Sep 27, 2013

Human Kindness, it's Overflowing.

I am so sorry. I feel like I've been writing a lot of depressing posts lately.

My heart is feeling a lot right now. I think it's hard to feel so much at once. Today I need to talk about something that won't be easy to read about. Some people would say it's silly or even self-indulgent to get caught up in stories of suffering. But sometimes they just find us. And my counter-thought has always been, yes, it's almost like asking for suffering, to grieve for people who I have no direct connection to. But how honest is it to pass over their stories, their lives and experiences? We grieve, reading of these things. How do you think the people going through it feel? How does a baby, who comes into this world from a warm, nurturing environment with fresh eyes and a heart open to love and soak up nurturing like a thirsty sponge, feel when his world provides pain, fear, and coldness.

Today I'm grieving for Kyle.

Kyle is a beautiful baby boy, born only a little while ago. He was brought to live in a baby home, sponsored by a nonprofit organization so that he could be cared for and nurtured until a family was found who wanted him. And a family did--they saw his picture and wanted him. They fell in love with him. He happened to have been born in Russia and they happened to be Americans, but they knew he was theirs and they wanted, badly, to bring him home and love him.

They waited as paperwork took time, as court procedures took time. They finally got to visit him. They took lots of pictures and held him. And then, because of some bad press focused on scarce-minority cases where American parents abused or abandoned their adopted children from Russia, Russia decided to ban any more adoptions to America. Including adoptions that were in process. Including baby Kyle.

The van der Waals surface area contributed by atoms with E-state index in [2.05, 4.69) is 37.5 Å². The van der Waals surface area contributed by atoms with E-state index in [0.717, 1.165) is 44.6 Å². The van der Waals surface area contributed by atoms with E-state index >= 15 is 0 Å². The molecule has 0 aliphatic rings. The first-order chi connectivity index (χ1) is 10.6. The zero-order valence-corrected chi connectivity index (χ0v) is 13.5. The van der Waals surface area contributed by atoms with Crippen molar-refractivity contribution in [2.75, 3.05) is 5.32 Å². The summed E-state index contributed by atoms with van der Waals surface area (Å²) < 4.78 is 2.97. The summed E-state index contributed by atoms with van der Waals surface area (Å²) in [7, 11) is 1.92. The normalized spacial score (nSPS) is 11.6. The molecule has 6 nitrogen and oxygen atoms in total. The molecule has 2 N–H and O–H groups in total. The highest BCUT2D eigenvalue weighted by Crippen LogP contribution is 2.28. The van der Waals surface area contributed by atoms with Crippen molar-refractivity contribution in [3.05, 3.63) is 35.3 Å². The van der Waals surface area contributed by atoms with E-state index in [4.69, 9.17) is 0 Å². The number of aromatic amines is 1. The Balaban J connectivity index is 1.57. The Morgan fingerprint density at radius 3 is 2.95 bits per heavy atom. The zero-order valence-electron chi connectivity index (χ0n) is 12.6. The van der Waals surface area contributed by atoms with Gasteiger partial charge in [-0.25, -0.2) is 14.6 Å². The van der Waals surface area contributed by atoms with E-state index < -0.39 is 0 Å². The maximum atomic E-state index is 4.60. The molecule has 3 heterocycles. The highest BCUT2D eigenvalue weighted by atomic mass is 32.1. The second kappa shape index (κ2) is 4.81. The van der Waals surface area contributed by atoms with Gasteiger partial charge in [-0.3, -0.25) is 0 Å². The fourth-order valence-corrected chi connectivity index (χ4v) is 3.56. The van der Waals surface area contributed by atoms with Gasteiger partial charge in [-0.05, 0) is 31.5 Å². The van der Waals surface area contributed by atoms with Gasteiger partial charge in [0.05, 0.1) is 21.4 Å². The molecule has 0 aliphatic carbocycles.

He was taken from his baby home, where there was warmth and food and some nurturing attention, and put in a mental institution. Because he has Down's Syndrome, that's where he was put.

Here's a picture of Kyle that his parents took of him when they visited, and a photo they were sent at some point after he'd been in the institution for a while.

The caption is an angry one. IT adds to my sadness. But these parents, imagine how they feel. And imagine what Kyle felt when suddenly, he had nobody smiling at him anymore, nobody feeding him, nobody protecting him. He was starved, and beaten. And day before yesterday, he passed away.

He's in a better place now. But I look at the beauitful baby to the left and can't help but feel Heavenly Father wanted something different for him. The baby to the left reminds me of my own little baby boy. Those eyes, that expression, exactly. The baby to the right, I can't think of without feeling like my heart is bleeding into my chest.

And this song is how I feel sometimes, when I try to figure out, to comprehend, how people can do things like this, or even allow such things to happen.

Kyle's story catches at me and rips me apart because I see baby Chumba in his eyes. The way I saw Jaws and Loli in Bella's and MayMay's faces the first time I saw their pictures. But this happens to thousands of small babies and children everyday. And I think it's going to rain today.

Sep 19, 2013

Adoption Adjustment: Sometimes Success is All About Expectations.

I want you to imagine something for a minute.

Imagine that you live in a large building full of boys and girls, some older than you, some younger. There are a few adults around--nice adults, busy adults. You can only remember living here since you've been born, but you've been told all your life that if you're cute enough, if you're accomplished enough, if you are lucky, somebody might take you home and make you a part of a family.